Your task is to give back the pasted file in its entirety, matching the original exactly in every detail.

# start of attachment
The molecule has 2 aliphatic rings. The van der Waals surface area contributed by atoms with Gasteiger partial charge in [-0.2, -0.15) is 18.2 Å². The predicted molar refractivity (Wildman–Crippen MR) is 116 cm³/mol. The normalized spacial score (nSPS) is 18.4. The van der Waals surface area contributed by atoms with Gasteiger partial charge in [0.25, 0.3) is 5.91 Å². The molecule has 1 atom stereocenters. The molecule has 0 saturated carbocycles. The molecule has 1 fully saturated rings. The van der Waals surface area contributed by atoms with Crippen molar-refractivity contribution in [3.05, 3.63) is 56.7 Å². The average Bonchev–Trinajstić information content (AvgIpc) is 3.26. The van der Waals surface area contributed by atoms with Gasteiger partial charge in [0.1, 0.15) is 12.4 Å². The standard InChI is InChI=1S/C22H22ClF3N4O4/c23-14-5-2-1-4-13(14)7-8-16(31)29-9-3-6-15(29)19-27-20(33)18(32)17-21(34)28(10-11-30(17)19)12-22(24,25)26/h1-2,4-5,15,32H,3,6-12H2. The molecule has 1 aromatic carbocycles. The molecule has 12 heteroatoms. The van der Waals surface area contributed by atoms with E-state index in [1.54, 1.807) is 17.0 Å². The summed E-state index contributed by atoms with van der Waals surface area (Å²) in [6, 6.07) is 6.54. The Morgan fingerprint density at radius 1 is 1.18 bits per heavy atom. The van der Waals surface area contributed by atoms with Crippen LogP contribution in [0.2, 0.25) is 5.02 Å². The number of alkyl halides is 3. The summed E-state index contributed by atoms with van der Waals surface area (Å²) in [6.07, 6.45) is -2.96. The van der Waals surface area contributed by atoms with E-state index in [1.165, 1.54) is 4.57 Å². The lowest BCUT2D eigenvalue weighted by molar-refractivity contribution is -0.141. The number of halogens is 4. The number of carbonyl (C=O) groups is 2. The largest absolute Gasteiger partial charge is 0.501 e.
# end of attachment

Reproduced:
The molecule has 2 aliphatic rings. The van der Waals surface area contributed by atoms with Gasteiger partial charge in [-0.2, -0.15) is 18.2 Å². The predicted molar refractivity (Wildman–Crippen MR) is 116 cm³/mol. The normalized spacial score (nSPS) is 18.4. The van der Waals surface area contributed by atoms with Gasteiger partial charge in [0.25, 0.3) is 5.91 Å². The molecule has 1 atom stereocenters. The molecule has 0 saturated carbocycles. The molecule has 1 fully saturated rings. The van der Waals surface area contributed by atoms with Crippen molar-refractivity contribution in [3.05, 3.63) is 56.7 Å². The average Bonchev–Trinajstić information content (AvgIpc) is 3.26. The van der Waals surface area contributed by atoms with Gasteiger partial charge in [0.1, 0.15) is 12.4 Å². The standard InChI is InChI=1S/C22H22ClF3N4O4/c23-14-5-2-1-4-13(14)7-8-16(31)29-9-3-6-15(29)19-27-20(33)18(32)17-21(34)28(10-11-30(17)19)12-22(24,25)26/h1-2,4-5,15,32H,3,6-12H2. The molecule has 1 aromatic carbocycles. The molecule has 12 heteroatoms. The van der Waals surface area contributed by atoms with E-state index in [1.54, 1.807) is 17.0 Å². The summed E-state index contributed by atoms with van der Waals surface area (Å²) in [6, 6.07) is 6.54. The Morgan fingerprint density at radius 1 is 1.18 bits per heavy atom. The van der Waals surface area contributed by atoms with Crippen LogP contribution in [0.2, 0.25) is 5.02 Å². The number of alkyl halides is 3. The summed E-state index contributed by atoms with van der Waals surface area (Å²) in [6.07, 6.45) is -2.96. The van der Waals surface area contributed by atoms with E-state index in [1.165, 1.54) is 4.57 Å². The lowest BCUT2D eigenvalue weighted by molar-refractivity contribution is -0.141. The number of halogens is 4. The number of carbonyl (C=O) groups is 2. The largest absolute Gasteiger partial charge is 0.501 e.